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Want to increase brightness of LED headlight

Discussion in 'LEDs and Optoelectronics' started by seanspotatobusiness, Dec 13, 2016.

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  1. seanspotatobusiness

    seanspotatobusiness

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    Sep 11, 2012
    I have one of these magnifiers and they're sort of almost useable at 2.5x but the light isn't very bright at all. I attached my bench power supply and determined that at 3.6 V a current of 20 mA would flow which is my guess at what the LEDs are rated for (maybe it's not; all I know for sure is that they're cheap, white and 5 mm). At 3 V it's 7 mA and at 2.7 V (batteries only a bit discharged) it's 2 mA!! I want to use a little wotzit to increase the current to 20 mA but I have a question regarding which wotzit to use.

    It needs to be tiny to fit into this battery compartment and the current contenders are:

    QX5252F available in TO-94 form
    YX8018 available in TO-94 form
    ZXSC380 available in SOT23 form
    Alf available in pog form

    The ZXSC380 has the advantage of a teeny tiny package whereas I think the QX5252F and YX8018 have a leg I could somehow connect to prevent overdischarging NiMh batteries. Basically a different solution is needed for alkaline versus rechargeable batteries, I think.

    Could anyone tell me alternative ICs or how to connect the TO-94 parts to not discharge past 1.6 V (0.8 V per cell)?
     
  2. Audioguru

    Audioguru

    3,040
    678
    Sep 24, 2016
    The low current solar garden light ICs are made for a single cell 1.25V input, not two cells that you have.
    The ZXSC380 has a wide input voltage range with a mean output current of about 18mA which might be fine, but the peak current is 65mA with a 2.8V fully charged battery that might zap the cheap LEDs.
    Do you have space for the inductor?

    Ni-MH cells do not care if they are discharged very low. Rechargeable Lithium cells demand to be disconnected.

    Wait a minute. Why are you using low voltage rechargeable battery cells? You should simply use Energizer L92 (Ultimate Lithium) disposable AAA battery cells that are more than 1.5V for the first half of their life and are above 1.4V for the second half.
     
  3. seanspotatobusiness

    seanspotatobusiness

    193
    4
    Sep 11, 2012
    I'm using cheap alkalines but I want to use rechargeables because then I don't need to keep remembering to switch it off when I don't need it, Fancy Energizer batteries sound relatively expensive but I already have a few rechargeable AAAs that aren't in use.

    I think I can use an SMD inductor. I have access to a microscope to be able to solder the parts together,

    Are you sure NiMH aren't damaged by discharge below 0.8 V? Many sources in my first couple pages of Google results suggest they would be.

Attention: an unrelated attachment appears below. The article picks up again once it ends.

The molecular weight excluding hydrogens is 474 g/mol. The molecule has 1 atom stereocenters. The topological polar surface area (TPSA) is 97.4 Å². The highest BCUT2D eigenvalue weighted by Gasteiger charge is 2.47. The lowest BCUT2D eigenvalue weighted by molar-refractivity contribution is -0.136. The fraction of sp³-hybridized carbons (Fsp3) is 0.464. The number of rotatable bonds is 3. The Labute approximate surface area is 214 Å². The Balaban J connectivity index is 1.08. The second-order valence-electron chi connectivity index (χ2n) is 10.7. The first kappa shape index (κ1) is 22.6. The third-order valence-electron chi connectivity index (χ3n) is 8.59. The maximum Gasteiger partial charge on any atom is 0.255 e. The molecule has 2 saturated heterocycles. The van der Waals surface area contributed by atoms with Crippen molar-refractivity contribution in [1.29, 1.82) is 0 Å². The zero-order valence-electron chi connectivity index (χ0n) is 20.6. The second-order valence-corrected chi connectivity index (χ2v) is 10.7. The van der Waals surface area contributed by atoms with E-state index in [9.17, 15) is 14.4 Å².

4. Audioguru

    Audioguru

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    Sep 24, 2016
    A SMD inductor might have a low maximum current then it will saturate.

    The Ni-MH Battery Applications Manual from Energizer shows that a cell provides little power when discharged below about 0.9V per cell. The cell is damaged only when it is the lowest capacity one in series with a mismatched higher capacity one and the discharge continues until the stronger cell reverse charges the weaker cell.

    Google has lies from people who think they know stuff.
     
  5. seanspotatobusiness

    seanspotatobusiness

    193
    4
    Sep 11, 2012
    Thanks! I'll be sure to check the inductor specifications for saturation currents; there's one series I'm thinking of using which have currents in excess of an amp.

    It occured to me that the two LEDs must be in parallel in which case they might be able to take 40 mA total and not just 20 mA so that's cool. I wish the current-voltage curves of the ZXSC380 were flatter nonetheless.

    Graph: http://imgur.com/QIf18jQ.png
    [​IMG]
     
  6. Audioguru

    Audioguru

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    678
    Sep 24, 2016
    The current curves in the datasheet are for the peak current, but our vision sees the average current that is much lower because the LEDs are pulsed on and off. That is why a solar garden light is rather dim, the pulses are PWM dimming.
     
  7. Colin Mitchell

    Colin Mitchell

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    Aug 31, 2014
    This is the circuit you need:

    [​IMG]
     
  8. Audioguru

    Audioguru

    3,040
    678
    Sep 24, 2016
    The headlight has only two rechargeable AAA cells for a maximum of 2.8V that drops to about 1.6V during their discharge so a voltage boosting circuit is needed.
     
  9. cjdelphi

    cjdelphi

    1,096
    104
    Oct 26, 2011
    If the other models are similar to the qx5252f, you can feed up to (i think) 4 or 5v, i'm actually feeding 2nimh batteries in series supplying it to the qx5252f

    Why? Because i then perfboarded a circuit with a 3-5uf home wound torroid which results in a 300ma output, but it was pulling .7amp/2.8v! So i switched for a 10uf inductor at 2.8v pulling 80ma (LED side) on a 1w (300ma rated) LED

    It's illuminating the toilet closet nicely it's 4 or 5x brighter than 1 (5mm) led[/QUOTE]
     
  10. Audioguru

    Audioguru

    3,040
    678
    Sep 24, 2016
    The circuit converts a low voltage to a higher voltage and the power must not change except to make up for loss of efficiency. If the LEDs need 3.6V at 80mA but the battery is only 2.4V then the battery current is 3.6/2.4= 1.5 times higher plus about 20% more for losses which is a total battery current of 144mA. This is probably the momentary peak current, the average current that you see is less.